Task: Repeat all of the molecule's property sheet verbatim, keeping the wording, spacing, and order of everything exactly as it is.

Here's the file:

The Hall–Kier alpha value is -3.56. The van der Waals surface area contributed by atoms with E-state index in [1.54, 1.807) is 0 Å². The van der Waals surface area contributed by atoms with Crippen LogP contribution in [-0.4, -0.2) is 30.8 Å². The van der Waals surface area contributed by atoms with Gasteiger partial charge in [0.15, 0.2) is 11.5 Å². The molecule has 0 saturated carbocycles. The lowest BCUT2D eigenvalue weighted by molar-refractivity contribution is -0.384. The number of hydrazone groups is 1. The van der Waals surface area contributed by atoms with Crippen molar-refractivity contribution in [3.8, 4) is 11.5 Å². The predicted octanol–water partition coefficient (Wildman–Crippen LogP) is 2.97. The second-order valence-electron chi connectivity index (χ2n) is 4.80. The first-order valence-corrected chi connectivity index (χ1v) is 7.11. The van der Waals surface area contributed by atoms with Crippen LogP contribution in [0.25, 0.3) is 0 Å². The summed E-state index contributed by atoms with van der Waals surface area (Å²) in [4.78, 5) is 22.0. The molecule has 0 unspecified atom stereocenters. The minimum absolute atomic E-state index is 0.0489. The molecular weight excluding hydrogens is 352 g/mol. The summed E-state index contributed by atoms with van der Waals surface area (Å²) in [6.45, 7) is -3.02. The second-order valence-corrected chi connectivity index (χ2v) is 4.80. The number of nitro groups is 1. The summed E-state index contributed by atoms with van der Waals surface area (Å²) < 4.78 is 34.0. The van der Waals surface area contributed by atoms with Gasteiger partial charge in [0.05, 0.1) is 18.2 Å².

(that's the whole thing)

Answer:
The Hall–Kier alpha value is -3.56. The van der Waals surface area contributed by atoms with E-state index in [1.54, 1.807) is 0 Å². The van der Waals surface area contributed by atoms with Crippen LogP contribution in [-0.4, -0.2) is 30.8 Å². The van der Waals surface area contributed by atoms with Gasteiger partial charge in [0.15, 0.2) is 11.5 Å². The molecule has 0 saturated carbocycles. The lowest BCUT2D eigenvalue weighted by molar-refractivity contribution is -0.384. The number of hydrazone groups is 1. The van der Waals surface area contributed by atoms with Crippen molar-refractivity contribution in [3.8, 4) is 11.5 Å². The predicted octanol–water partition coefficient (Wildman–Crippen LogP) is 2.97. The second-order valence-electron chi connectivity index (χ2n) is 4.80. The first-order valence-corrected chi connectivity index (χ1v) is 7.11. The van der Waals surface area contributed by atoms with Crippen LogP contribution in [0.25, 0.3) is 0 Å². The summed E-state index contributed by atoms with van der Waals surface area (Å²) in [4.78, 5) is 22.0. The molecule has 0 unspecified atom stereocenters. The minimum absolute atomic E-state index is 0.0489. The molecular weight excluding hydrogens is 352 g/mol. The summed E-state index contributed by atoms with van der Waals surface area (Å²) in [6.45, 7) is -3.02. The second-order valence-corrected chi connectivity index (χ2v) is 4.80. The number of nitro groups is 1. The summed E-state index contributed by atoms with van der Waals surface area (Å²) < 4.78 is 34.0. The van der Waals surface area contributed by atoms with Gasteiger partial charge in [0.05, 0.1) is 18.2 Å².